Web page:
- Trello for organizing Task Forces, features, to-do’s, generally anything involving a list.
- HelpScout for external email (support, hiring, etc.).
- SparkCentral for Twitter support.
- GitHub for code repositories, versioning, and, recently, issue-tracking.
- Jenkins for automated builds, running tests, and deploys (we have Jenkins hooked into HipChat for convenient deploys).
- Compose/MongoDB for database requirements.
7. What marketing automation they use
Tom: I believe we use MailChimp for our general mailing lists (Social, Open, Overflow blogs), and SendGrid for a number of transactional emails. We recently assembled a Task Force to review our transactional emails and I believe they changed some and added a few new ones! One example is the “hot tweet” email users now get when a tweet gets something like 10 times the average amount of reach.
8. How they’re beta-testing “smart” social technology
Patrik: We’ve recently started experimenting with a beta tool that analyzes your “best times to post” for each account and trying to take in as many factors as we can. I think that’s still pretty early and we’re really excited by the potential to make a feature like that super valuable, I’d be happy to turn that beta on for you if you might like to take it for a spin! On a related theme, we’ve started to look at making our content suggestions “smarter” by making them more aware of what you like sharing and then tailoring suggestions specifically to your interests. So I think there’s a lot we can do in the realm of smartly being available to help you with all aspects of social!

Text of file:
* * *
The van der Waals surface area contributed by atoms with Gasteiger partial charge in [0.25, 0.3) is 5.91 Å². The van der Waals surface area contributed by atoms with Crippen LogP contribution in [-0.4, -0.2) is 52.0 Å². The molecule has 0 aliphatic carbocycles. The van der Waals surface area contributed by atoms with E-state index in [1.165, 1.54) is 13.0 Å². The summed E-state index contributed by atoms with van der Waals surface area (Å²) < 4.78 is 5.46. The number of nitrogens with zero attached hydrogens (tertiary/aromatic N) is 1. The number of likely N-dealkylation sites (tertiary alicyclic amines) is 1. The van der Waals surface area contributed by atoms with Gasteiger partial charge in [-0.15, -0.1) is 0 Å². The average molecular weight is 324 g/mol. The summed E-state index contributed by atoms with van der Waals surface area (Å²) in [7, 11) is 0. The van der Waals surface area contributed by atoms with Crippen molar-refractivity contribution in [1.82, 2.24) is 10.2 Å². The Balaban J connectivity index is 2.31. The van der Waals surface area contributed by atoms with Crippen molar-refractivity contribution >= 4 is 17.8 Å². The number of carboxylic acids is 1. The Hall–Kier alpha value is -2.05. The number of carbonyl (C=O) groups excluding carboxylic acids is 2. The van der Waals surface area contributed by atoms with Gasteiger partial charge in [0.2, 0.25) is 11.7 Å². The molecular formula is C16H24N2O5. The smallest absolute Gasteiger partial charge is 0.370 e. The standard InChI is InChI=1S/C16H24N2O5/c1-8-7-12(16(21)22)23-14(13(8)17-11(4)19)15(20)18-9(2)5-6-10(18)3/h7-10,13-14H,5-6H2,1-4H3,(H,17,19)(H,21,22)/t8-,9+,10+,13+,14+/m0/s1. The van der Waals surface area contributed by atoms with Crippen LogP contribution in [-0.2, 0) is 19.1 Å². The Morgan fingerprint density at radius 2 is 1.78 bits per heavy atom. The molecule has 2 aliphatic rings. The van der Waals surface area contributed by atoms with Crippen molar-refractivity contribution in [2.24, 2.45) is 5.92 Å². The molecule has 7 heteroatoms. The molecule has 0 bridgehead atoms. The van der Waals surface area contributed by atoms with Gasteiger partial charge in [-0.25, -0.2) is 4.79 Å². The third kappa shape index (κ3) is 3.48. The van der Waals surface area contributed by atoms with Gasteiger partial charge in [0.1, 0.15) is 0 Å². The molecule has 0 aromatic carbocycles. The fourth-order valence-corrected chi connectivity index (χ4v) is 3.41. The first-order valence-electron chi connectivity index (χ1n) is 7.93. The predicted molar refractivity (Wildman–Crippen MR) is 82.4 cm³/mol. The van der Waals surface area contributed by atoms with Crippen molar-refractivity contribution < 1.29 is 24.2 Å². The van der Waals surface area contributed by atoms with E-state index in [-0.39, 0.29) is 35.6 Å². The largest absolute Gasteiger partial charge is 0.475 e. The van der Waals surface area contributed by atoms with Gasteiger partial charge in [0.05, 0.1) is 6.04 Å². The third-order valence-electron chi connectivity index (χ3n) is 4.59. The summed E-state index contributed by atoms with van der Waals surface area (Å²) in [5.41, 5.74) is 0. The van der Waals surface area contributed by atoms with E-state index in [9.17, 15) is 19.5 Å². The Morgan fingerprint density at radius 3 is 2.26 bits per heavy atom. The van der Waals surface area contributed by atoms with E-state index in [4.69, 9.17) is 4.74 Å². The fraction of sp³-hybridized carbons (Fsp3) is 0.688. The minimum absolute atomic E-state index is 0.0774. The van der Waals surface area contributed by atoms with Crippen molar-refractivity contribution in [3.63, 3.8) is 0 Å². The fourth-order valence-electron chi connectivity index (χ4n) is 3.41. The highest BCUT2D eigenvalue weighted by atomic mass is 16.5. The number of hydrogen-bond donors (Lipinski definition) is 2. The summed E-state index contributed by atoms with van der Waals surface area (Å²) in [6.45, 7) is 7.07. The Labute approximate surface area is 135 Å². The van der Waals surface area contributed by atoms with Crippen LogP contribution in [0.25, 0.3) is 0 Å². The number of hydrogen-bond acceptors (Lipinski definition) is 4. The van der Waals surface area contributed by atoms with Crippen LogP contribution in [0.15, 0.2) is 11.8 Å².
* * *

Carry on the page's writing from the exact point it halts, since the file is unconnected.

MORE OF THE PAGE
9. The future of their new Pablo app
Patrik: With Pablo, our main goal was to build a tool that made it easy to create awesome, engaging images quickly and in a way that fits with the overall Buffer experience. Canva is an amazing tool with a ton of options and features, I think I see Pablo as being an option for a lighter use where you might not need so many customizations. I’ve talked with customers who use Pablo for quick image generation and then turn to Canva or Photoshop when they need to create something a bit more involved, and I think it’s great that people choose the tools that fit them the best!
We’ve been very excited by the initial response to Pablo and while our early thinking was to keep it as a standalone product, we’ve started to change our minds and can definitely see the potential in having it integrated with Buffer more fully so that it can fit in with the natural flow better.
One thing that we’re working on now is offering the ability to paste a link into Pablo and have a list of images from that website suggested to easily create “teaser” images for any link, blog, or site.
10. What their content team is planning next
Courtney: Kevan and I talk about podcasting, doing more video, hosting webinars, all kinds of fun and different types of content we’d love to do. We are hiring right now and would love to grow the team so we can have a bit more bandwidth to explore these kinds of opportunities!
Image by Robert Kneschke